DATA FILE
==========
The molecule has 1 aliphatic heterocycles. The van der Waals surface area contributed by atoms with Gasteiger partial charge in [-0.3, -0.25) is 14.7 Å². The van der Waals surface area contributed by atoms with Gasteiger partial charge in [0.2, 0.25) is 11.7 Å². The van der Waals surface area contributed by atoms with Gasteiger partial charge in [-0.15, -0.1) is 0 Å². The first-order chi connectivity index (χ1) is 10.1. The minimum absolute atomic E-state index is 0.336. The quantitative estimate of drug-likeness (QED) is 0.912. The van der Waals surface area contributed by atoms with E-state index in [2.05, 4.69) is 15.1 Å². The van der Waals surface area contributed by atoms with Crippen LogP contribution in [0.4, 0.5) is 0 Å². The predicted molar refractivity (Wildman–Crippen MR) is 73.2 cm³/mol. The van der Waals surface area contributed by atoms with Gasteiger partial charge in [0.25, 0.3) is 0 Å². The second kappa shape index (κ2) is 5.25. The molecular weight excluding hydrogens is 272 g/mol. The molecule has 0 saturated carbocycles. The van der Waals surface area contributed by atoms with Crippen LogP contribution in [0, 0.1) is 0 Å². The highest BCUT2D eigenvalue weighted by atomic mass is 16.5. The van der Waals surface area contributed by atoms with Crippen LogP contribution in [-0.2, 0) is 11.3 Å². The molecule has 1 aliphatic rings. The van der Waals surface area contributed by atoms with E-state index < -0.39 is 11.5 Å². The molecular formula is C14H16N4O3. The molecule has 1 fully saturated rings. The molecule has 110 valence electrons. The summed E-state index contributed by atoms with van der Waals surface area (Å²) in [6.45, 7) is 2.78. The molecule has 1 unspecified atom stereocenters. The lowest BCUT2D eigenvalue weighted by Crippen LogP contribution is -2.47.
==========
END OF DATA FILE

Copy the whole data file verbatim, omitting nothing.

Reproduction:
The molecule has 1 aliphatic heterocycles. The van der Waals surface area contributed by atoms with Gasteiger partial charge in [-0.3, -0.25) is 14.7 Å². The van der Waals surface area contributed by atoms with Gasteiger partial charge in [0.2, 0.25) is 11.7 Å². The van der Waals surface area contributed by atoms with Gasteiger partial charge in [-0.15, -0.1) is 0 Å². The first-order chi connectivity index (χ1) is 10.1. The minimum absolute atomic E-state index is 0.336. The quantitative estimate of drug-likeness (QED) is 0.912. The van der Waals surface area contributed by atoms with E-state index in [2.05, 4.69) is 15.1 Å². The van der Waals surface area contributed by atoms with Crippen LogP contribution in [0.4, 0.5) is 0 Å². The predicted molar refractivity (Wildman–Crippen MR) is 73.2 cm³/mol. The van der Waals surface area contributed by atoms with Gasteiger partial charge in [0.25, 0.3) is 0 Å². The second kappa shape index (κ2) is 5.25. The molecular weight excluding hydrogens is 272 g/mol. The molecule has 0 saturated carbocycles. The van der Waals surface area contributed by atoms with Crippen LogP contribution in [0, 0.1) is 0 Å². The highest BCUT2D eigenvalue weighted by atomic mass is 16.5. The van der Waals surface area contributed by atoms with Crippen LogP contribution in [-0.2, 0) is 11.3 Å². The molecule has 1 aliphatic rings. The van der Waals surface area contributed by atoms with E-state index < -0.39 is 11.5 Å². The molecular formula is C14H16N4O3. The molecule has 1 fully saturated rings. The molecule has 110 valence electrons. The summed E-state index contributed by atoms with van der Waals surface area (Å²) in [6.45, 7) is 2.78. The molecule has 1 unspecified atom stereocenters. The lowest BCUT2D eigenvalue weighted by Crippen LogP contribution is -2.47.